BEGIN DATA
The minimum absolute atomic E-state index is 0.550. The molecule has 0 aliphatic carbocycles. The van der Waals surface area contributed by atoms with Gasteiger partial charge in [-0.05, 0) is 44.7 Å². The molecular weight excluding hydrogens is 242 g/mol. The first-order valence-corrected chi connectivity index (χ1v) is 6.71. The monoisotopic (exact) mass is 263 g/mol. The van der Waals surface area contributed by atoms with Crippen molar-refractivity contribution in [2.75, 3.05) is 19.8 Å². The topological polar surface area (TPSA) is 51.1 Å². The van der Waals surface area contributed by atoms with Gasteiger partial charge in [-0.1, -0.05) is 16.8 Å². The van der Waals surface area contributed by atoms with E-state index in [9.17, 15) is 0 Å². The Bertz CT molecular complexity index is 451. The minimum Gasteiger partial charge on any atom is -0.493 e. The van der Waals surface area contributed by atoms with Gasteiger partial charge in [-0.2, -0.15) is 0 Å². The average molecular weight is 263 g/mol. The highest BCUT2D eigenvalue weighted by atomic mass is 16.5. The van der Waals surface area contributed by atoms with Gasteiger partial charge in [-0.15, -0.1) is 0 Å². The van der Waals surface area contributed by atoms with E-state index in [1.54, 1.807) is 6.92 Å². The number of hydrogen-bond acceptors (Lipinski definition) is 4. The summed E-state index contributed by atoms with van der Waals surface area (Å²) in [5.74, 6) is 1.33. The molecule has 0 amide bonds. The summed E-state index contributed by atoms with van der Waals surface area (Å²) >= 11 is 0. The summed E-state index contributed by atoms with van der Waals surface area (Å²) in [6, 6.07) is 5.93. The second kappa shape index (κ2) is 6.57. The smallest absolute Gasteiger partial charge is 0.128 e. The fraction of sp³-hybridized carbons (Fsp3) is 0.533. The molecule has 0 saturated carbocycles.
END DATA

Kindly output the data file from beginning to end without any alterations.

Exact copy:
The minimum absolute atomic E-state index is 0.550. The molecule has 0 aliphatic carbocycles. The van der Waals surface area contributed by atoms with Gasteiger partial charge in [-0.05, 0) is 44.7 Å². The molecular weight excluding hydrogens is 242 g/mol. The first-order valence-corrected chi connectivity index (χ1v) is 6.71. The monoisotopic (exact) mass is 263 g/mol. The van der Waals surface area contributed by atoms with Crippen molar-refractivity contribution in [2.75, 3.05) is 19.8 Å². The topological polar surface area (TPSA) is 51.1 Å². The van der Waals surface area contributed by atoms with Gasteiger partial charge in [-0.1, -0.05) is 16.8 Å². The van der Waals surface area contributed by atoms with E-state index in [9.17, 15) is 0 Å². The Bertz CT molecular complexity index is 451. The minimum Gasteiger partial charge on any atom is -0.493 e. The van der Waals surface area contributed by atoms with Gasteiger partial charge in [-0.2, -0.15) is 0 Å². The average molecular weight is 263 g/mol. The highest BCUT2D eigenvalue weighted by atomic mass is 16.5. The van der Waals surface area contributed by atoms with Gasteiger partial charge in [-0.15, -0.1) is 0 Å². The van der Waals surface area contributed by atoms with E-state index in [1.54, 1.807) is 6.92 Å². The number of hydrogen-bond acceptors (Lipinski definition) is 4. The summed E-state index contributed by atoms with van der Waals surface area (Å²) in [5.74, 6) is 1.33. The molecule has 0 amide bonds. The summed E-state index contributed by atoms with van der Waals surface area (Å²) >= 11 is 0. The summed E-state index contributed by atoms with van der Waals surface area (Å²) in [6, 6.07) is 5.93. The second kappa shape index (κ2) is 6.57. The smallest absolute Gasteiger partial charge is 0.128 e. The fraction of sp³-hybridized carbons (Fsp3) is 0.533. The molecule has 0 saturated carbocycles.